Unmitigated horst schist! Here’s the EIA Hourly Grid Monitor for ERCOT daily generation output by source for July 2022:
Here’s the hourly plot from Sunday July 10 through Thursday July 13, 2022:
The only evidence cited for thermal energy sources underperforming was a moronic Tweet by… drum roll, please… Andrew Dessler. Had the article been titled, “Solar Power Is Bailing Texas Wind Power Out This Summer on Some Afternoons,” it would have been sort of accurate. The author of the Texas Monthly article evidently derived his energy expertise by writing “about politics, music, food, sports, criminal justice, health care, film, and business.”
Wind and solar can’t respond to demand. They can only respond to supply because they are weather-dependent.
The flip side of the coin is that wind and solar often over-generate when they aren’t needed.
Relying on weather-dependent energy sources for an energy transition, ostensibly needed to fix the weather…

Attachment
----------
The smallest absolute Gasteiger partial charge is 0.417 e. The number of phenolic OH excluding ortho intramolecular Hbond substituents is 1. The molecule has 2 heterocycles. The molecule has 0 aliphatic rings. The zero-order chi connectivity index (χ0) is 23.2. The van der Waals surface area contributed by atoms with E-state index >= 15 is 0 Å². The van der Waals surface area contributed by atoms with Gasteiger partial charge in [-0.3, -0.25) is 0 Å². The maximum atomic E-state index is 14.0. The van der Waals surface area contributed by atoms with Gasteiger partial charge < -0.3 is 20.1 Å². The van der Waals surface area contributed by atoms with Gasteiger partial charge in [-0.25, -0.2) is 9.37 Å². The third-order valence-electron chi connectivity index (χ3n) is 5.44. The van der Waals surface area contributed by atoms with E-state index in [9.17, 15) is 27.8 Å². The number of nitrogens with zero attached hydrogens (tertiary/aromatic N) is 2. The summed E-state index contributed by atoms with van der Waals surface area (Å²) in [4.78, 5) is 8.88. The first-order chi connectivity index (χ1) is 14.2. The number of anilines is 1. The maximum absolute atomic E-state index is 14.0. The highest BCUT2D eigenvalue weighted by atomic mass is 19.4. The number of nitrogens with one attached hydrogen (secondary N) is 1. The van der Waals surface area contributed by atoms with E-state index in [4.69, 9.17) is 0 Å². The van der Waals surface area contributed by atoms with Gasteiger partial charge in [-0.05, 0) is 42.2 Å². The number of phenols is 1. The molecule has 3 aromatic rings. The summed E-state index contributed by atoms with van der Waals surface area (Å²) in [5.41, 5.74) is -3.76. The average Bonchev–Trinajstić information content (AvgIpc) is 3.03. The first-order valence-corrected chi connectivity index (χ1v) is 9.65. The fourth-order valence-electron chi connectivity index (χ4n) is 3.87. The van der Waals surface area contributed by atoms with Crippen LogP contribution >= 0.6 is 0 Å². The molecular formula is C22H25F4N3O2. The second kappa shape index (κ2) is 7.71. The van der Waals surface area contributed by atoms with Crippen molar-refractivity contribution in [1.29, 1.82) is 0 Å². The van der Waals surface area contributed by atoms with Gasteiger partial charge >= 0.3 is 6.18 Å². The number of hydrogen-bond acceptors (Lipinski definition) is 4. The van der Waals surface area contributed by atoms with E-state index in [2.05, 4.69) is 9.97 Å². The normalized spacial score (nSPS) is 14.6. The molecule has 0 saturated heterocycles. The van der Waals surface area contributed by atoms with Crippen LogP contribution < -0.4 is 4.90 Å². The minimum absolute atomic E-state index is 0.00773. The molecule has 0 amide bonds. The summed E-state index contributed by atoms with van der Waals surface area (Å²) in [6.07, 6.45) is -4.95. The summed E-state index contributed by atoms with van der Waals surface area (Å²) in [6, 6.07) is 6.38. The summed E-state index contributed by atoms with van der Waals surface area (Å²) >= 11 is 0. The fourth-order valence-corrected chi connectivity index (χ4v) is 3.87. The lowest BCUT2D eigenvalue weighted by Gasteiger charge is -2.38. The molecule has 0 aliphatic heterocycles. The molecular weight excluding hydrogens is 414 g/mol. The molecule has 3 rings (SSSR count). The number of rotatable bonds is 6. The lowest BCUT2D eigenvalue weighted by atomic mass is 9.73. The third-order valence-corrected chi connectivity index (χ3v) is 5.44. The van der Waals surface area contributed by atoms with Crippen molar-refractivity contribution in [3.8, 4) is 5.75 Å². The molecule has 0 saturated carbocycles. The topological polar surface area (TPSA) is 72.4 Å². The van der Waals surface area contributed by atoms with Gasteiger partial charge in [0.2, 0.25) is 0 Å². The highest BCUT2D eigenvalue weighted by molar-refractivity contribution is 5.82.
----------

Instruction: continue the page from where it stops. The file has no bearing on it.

Mr. Clemente was referring to Senator John Kennedy (R-LA) in this passage:
No wonder then that a Biden administration official was incoherent when asked how $50 trillion in climate spending in the U.S. will lower any global temperature rise.
The Bloomberg article is pay-walled… Here’s the Nitwit Pinko Radio version:
The people most interested in electric vehicles can’t afford to buy them
November 10, 2022
Studies show a generational gap in electric vehicle purchases: younger people tend to be more excited about them, but less able to afford them. (Story aired on All Things Considered on Nov. 8, 2022.)
Mr. Clemente features this graph in point number 4: